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Now that your bundle of joy has arrived, I am sure you are eager to lose all that baby weight. Your initial loss of weight can be exciting, but what about those last 5, 10 or 20 pounds that weren’t exactly baby weight that just happened to creep up on you doing those last few months of pregnancy? It is good to be eager to get your pre-baby body back but losing weight while breastfeeding is a whole different ballgame.

While breastfeeding my son, I found that if I cut too many calories my supply would drop and I always felt that I was in a constant tug of war between my weight and breast milk supply. Eventually after trying a few different things, I did figure it out and was able to lose weight while still keeping my breast milk supply.  I thought I would offer some helpful tips to you that helped me!

Focus on Fitness, Not the Scale: Instead of counting calories, try to focus on getting back in shape and being healthy. Limiting too many calories can affect milk supply for some, but exercise is an excellent choice. Not only will it help you tone muscle so you can more easily burn fat it will also boost your mood.  Once your doctor gives you the ok to exercise again, try to squeeze in exercise when you can.

Take it Slow:  Getting back into shape can be hard after pregnancy and child birth. Be sure to ease back into your exercise routine. You likely won’t be able to do as much as you did before pregnancy, but with consistency and hard work, you can get back to your fitness levels in no time.

Load up on Protein and Fiber: Protein and Fiber are excellent choices to help keep you feeling full longer. When breastfeeding, your baby demands a lot of calories and nutrition, which makes some moms feel hungry all the time. Try to load up on protein and fiber rich foods to help prevent overeating.

Work on Your Core: Your core really takes a beating during pregnancy; your abs get stretched out to accommodate your baby and if you have a c-section, your abdominal muscles are cut during delivery, which makes recovery even harder. It is important to build back up strong core muscles (once your dr. says it’s ok), so you can get back in shape. With a weak core, I found everything to be harder; from running to weightlifting to even picking up my baby, so I found it important to make working on my core a priority.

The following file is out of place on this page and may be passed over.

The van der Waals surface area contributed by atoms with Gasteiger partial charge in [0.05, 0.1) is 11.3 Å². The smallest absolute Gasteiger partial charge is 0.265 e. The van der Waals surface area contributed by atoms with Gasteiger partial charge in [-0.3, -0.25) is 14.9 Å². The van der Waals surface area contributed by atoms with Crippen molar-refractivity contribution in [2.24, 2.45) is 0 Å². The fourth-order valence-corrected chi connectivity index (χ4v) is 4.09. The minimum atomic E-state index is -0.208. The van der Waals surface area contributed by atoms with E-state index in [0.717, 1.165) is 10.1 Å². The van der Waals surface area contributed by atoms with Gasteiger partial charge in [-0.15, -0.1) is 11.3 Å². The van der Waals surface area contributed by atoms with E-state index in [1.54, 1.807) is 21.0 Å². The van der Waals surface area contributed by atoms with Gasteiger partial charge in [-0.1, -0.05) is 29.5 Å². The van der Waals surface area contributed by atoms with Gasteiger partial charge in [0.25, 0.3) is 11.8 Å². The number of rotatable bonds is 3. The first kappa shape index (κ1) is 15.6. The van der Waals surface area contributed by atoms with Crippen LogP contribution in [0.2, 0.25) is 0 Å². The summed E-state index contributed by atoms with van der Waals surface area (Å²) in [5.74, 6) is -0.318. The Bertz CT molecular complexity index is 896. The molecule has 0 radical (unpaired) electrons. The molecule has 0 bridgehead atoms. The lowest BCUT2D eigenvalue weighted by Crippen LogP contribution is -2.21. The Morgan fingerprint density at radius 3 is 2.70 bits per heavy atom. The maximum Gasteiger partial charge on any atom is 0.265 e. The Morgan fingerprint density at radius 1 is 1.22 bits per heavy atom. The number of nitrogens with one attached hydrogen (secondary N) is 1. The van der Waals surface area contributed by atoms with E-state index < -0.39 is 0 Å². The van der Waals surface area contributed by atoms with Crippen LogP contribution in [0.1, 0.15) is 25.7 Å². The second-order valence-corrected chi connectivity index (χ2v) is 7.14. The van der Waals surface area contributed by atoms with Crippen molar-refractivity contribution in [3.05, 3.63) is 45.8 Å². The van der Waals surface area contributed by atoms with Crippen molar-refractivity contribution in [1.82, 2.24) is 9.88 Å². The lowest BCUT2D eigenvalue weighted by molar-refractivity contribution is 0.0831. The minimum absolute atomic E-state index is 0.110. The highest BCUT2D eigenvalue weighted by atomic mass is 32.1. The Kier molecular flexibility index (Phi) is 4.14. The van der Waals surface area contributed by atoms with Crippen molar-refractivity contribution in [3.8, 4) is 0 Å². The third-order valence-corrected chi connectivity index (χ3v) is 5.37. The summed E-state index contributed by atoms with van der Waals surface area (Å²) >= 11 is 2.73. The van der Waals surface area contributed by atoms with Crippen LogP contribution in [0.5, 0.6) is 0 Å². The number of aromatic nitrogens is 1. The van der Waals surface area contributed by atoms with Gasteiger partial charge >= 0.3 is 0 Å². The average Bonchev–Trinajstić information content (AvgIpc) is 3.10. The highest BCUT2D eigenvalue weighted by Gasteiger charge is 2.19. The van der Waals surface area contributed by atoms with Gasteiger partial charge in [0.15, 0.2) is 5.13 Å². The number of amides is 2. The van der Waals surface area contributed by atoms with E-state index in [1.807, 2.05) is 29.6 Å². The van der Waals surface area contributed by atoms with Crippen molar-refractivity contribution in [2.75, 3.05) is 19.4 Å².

Don’t Buy Junk Food: If you don’t buy junk food, you can’t eat it. While at the supermarket, focus on a variety of fruits and vegetables, whole grains and lean protein to help keep you feeling good and to help you shed those last few pounds.

Fad Diets or Diet Pills are NOT Good for You or Your Baby: This is not the time to try fad diets or diet pills (if there ever is a good time for that). Diet pills and fad diets can be very dangerous for both you and your baby, so DON’T DO IT!

Make Small Changes: It is amazing what small changes can do for your health. Just making small changes like swapping mustard for mayonnaise or cutting out soda can reap major benefits to your health and whittle your waistline!

Don’t Go Hungry:  This is not the time to starve yourself, not only for your baby but also for yourself. You will need a sufficient amount of calories to keep up with your baby and provide enough milk and nutrition to her. Try to listen to your body; if you find you are always starving, you should be eating a little more.

Drink Plenty of Water: Drink plenty of water helps boost your milk supply and helps keep you feeling full longer. Many times what we think are hunger triggers are actually triggers for thirst.  Try to drink at least 8-10 glasses a day. A helpful tip is to drink a glass of water every time you nurse to ensure you drink enough water each day.

Be Patient and Stay Positive:  Don’t expect to get your pre-baby body back overnight. It took 9 months to gain the baby weight and unless you have ridiculously good genes, it will most likely take 9 months to lose all of it and feel like your old self again.  Be patient with yourself and celebrate all of your small victories towards your fitness goals.

*This advice should not replace the advice of your doctor.